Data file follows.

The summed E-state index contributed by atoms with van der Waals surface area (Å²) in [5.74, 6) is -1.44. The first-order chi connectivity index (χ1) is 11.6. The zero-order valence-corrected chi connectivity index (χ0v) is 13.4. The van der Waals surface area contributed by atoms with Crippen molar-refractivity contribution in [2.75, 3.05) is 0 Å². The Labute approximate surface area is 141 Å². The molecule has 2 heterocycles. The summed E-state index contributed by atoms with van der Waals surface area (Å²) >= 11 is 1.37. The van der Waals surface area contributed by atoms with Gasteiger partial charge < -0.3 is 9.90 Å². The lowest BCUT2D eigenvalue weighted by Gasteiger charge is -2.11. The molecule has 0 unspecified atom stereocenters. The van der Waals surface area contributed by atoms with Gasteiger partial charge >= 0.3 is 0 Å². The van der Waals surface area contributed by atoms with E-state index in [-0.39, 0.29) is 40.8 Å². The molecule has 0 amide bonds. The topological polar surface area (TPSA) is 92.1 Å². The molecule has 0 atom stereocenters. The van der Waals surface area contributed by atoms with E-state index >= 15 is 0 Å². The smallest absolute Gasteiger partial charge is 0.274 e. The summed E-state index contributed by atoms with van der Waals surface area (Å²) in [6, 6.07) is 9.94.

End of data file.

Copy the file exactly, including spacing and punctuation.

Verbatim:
The summed E-state index contributed by atoms with van der Waals surface area (Å²) in [5.74, 6) is -1.44. The first-order chi connectivity index (χ1) is 11.6. The zero-order valence-corrected chi connectivity index (χ0v) is 13.4. The van der Waals surface area contributed by atoms with Crippen molar-refractivity contribution in [2.75, 3.05) is 0 Å². The Labute approximate surface area is 141 Å². The molecule has 2 heterocycles. The summed E-state index contributed by atoms with van der Waals surface area (Å²) >= 11 is 1.37. The van der Waals surface area contributed by atoms with Gasteiger partial charge < -0.3 is 9.90 Å². The lowest BCUT2D eigenvalue weighted by Gasteiger charge is -2.11. The molecule has 0 unspecified atom stereocenters. The van der Waals surface area contributed by atoms with Gasteiger partial charge >= 0.3 is 0 Å². The van der Waals surface area contributed by atoms with E-state index in [-0.39, 0.29) is 40.8 Å². The molecule has 0 amide bonds. The topological polar surface area (TPSA) is 92.1 Å². The molecule has 0 atom stereocenters. The van der Waals surface area contributed by atoms with E-state index >= 15 is 0 Å². The smallest absolute Gasteiger partial charge is 0.274 e. The summed E-state index contributed by atoms with van der Waals surface area (Å²) in [6, 6.07) is 9.94.